The following article appeared in the January 20th, 1998 edition of the Chronicle newspaper.
Florence Foster remembers Ladysmith when it had no electricity and when Tom O’Connell was the town’s only policeman.
She remembers the miners’ strike, when there was a bandstand at Market Square, and how volunteers, after laying the floor in the hall they were building, took time out to hold a dance. The next morning, they put up the walls on the Aggie Hall.
Florence will be 92 in a couple of months, but she looks 20 years younger. Her brother, Bill, lives across the harbour, but, at 85, she says he’s still a young fellow.
An honorary member of the Order of the Eastern Star, she still turns out, every week, to make dressings and trim stamps for the cancer society.
“I was always active, so it seems only right to continue to do what I can,” she smiles.
Florence has been a member of the Native Daughters for more than 50 years and for 43 of them, she helped by weighing babies.
She was a long-time enumerator for the town and when the popular, province-wide Vancouver Sun Teen Town program was at full swing, she helped the Native Daughters organize it here – all the while caring for her own daughters, June and Jackie, and her husband, Bert.
Florence was born here in 1906, two years after the town was incorporated. The family home, one of those brought by rail from Extension as James Dunsmuir created an instant town for his miners, still stands at First Avenue and White Street.
What did people do here in those early days?
“We pretty much made our own fun,” she recalls. “There was no television, of course, so we listened to radio programs.”
One of her early memories is her uncle making taffy, taffy so good every kid in town wanted some.
Later there was to be lots of dances, friendship and sports.
“There were a lot of people in town, and the hotels (there were 11 of them, at one point) were busy providing for the miners.
“I worked in a restaurant for a while, and I recall the miners buying books of meal tickets. They could eat for 50 cents, and we made them lunches.”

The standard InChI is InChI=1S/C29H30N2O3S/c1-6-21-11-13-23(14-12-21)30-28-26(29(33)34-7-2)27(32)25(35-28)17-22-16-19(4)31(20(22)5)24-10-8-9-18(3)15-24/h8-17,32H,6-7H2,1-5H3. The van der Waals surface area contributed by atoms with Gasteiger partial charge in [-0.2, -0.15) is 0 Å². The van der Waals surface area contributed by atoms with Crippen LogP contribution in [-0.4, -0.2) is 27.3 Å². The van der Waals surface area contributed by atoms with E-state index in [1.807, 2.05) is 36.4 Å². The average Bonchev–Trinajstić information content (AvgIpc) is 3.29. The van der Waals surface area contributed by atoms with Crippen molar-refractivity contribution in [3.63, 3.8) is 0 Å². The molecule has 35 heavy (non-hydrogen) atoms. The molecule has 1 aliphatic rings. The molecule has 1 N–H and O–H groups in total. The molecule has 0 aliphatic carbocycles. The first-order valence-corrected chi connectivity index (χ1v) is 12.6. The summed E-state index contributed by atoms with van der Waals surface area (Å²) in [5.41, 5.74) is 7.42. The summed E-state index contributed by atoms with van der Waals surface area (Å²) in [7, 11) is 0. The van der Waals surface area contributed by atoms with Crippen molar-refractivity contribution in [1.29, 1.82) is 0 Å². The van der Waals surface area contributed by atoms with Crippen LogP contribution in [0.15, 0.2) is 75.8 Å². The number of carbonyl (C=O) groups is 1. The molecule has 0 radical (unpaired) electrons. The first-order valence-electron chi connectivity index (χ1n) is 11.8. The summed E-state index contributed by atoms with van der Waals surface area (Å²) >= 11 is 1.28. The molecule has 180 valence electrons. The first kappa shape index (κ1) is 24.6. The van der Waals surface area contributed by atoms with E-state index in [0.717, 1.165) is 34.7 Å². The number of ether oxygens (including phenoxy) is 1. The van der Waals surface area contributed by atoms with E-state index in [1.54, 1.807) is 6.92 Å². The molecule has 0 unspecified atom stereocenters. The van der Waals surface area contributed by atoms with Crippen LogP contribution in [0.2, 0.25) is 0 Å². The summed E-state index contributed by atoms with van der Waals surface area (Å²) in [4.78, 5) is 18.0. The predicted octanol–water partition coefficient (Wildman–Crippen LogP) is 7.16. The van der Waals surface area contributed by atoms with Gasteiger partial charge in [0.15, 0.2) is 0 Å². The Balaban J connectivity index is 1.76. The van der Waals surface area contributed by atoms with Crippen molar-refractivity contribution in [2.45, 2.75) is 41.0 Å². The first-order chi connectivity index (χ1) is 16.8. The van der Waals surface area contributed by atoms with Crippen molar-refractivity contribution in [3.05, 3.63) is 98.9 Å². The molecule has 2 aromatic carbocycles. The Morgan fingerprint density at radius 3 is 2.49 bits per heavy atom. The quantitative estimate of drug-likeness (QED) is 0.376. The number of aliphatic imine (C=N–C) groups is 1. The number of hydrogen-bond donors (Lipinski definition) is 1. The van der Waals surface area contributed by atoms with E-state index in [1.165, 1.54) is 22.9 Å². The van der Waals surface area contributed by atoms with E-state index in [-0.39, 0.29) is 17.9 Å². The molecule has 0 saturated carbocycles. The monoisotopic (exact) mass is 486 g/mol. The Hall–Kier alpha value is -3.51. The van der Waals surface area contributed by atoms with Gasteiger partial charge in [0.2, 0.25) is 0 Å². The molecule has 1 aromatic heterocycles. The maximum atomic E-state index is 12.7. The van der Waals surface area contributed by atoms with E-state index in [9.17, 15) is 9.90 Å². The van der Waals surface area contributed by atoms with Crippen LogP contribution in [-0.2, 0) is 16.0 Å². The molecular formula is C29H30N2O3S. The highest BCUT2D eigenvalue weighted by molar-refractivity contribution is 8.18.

Florence didn’t know her husband, Bert, until she met him at Stanley Park, in Vancouver.
“It’s kind of hard to imagine that we were both born in Ladysmith and didn’t know each other; but people sort of kept to their own end of town in those days.”
Public dances were more popular.
“We spent evenings dancing.. I remember Nicholson’s Hall, above where the Wigwam is today. We also visited one another often, and played cards.”
There were a lot of sports played too, through which Ladysmith gained a good measure of fame for its basketball, soccer and boxing teams.
“I remember a steamer coming to the coal dock and taking half the town over to New Westminster for a provincial basketball championship game.”
Bert worked the coal trans when he and Florence married. When the mines shut down, he found himself out of work, and they had to tough it out through the depression years. But when logging became king, Bert was soon back on the trains.
Florence says she never imagined Ladysmith would change like it has.
She loves the Festival of Lights, and says it takes her back to when the Chamber of Commerce sponsored a Christmas light-up of homes.
“It was nothing like it is now, but Bert and I entered, every year, and I still have a number of winners’ plaques.”
Has growth and the changes it brought to Ladysmith been good”
“For the most part,” she says, “but some things disturb me, especially the ill feeling about the teen drop-in centre.”
“We need to do what we can for the young people, just like when we had the Teen Town.”
She wishes she was young again, so she could help the kids.
“But I am still able to pull for them,” she smiles.
Contributed by Rollie Rose
Image added by LDHS from their files
Florence passed away in 2011 preceded by her husband, Bert, who passed away Feb 7, 1990. Both are buried in Ladysmith Cemetery.